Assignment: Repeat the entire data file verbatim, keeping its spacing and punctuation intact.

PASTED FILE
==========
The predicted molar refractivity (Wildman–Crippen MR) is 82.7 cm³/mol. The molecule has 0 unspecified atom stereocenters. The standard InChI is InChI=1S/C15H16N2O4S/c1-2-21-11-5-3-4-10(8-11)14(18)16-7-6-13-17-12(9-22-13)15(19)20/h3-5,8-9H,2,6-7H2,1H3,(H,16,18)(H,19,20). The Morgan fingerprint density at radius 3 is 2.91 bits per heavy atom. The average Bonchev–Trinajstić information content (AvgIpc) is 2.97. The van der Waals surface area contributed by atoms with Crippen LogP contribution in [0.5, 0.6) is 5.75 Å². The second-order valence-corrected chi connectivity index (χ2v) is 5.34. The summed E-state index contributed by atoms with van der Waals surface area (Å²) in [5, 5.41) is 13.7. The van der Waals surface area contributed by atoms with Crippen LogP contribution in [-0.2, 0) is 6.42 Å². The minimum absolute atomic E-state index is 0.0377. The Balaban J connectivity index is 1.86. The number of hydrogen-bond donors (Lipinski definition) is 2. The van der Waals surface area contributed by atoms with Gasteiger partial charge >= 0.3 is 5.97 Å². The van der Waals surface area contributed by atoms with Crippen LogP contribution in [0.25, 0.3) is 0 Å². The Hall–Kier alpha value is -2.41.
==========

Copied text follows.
The predicted molar refractivity (Wildman–Crippen MR) is 82.7 cm³/mol. The molecule has 0 unspecified atom stereocenters. The standard InChI is InChI=1S/C15H16N2O4S/c1-2-21-11-5-3-4-10(8-11)14(18)16-7-6-13-17-12(9-22-13)15(19)20/h3-5,8-9H,2,6-7H2,1H3,(H,16,18)(H,19,20). The Morgan fingerprint density at radius 3 is 2.91 bits per heavy atom. The average Bonchev–Trinajstić information content (AvgIpc) is 2.97. The van der Waals surface area contributed by atoms with Crippen LogP contribution in [0.5, 0.6) is 5.75 Å². The second-order valence-corrected chi connectivity index (χ2v) is 5.34. The summed E-state index contributed by atoms with van der Waals surface area (Å²) in [5, 5.41) is 13.7. The van der Waals surface area contributed by atoms with Crippen LogP contribution in [-0.2, 0) is 6.42 Å². The minimum absolute atomic E-state index is 0.0377. The Balaban J connectivity index is 1.86. The number of hydrogen-bond donors (Lipinski definition) is 2. The van der Waals surface area contributed by atoms with Gasteiger partial charge >= 0.3 is 5.97 Å². The van der Waals surface area contributed by atoms with Crippen LogP contribution in [0.25, 0.3) is 0 Å². The Hall–Kier alpha value is -2.41.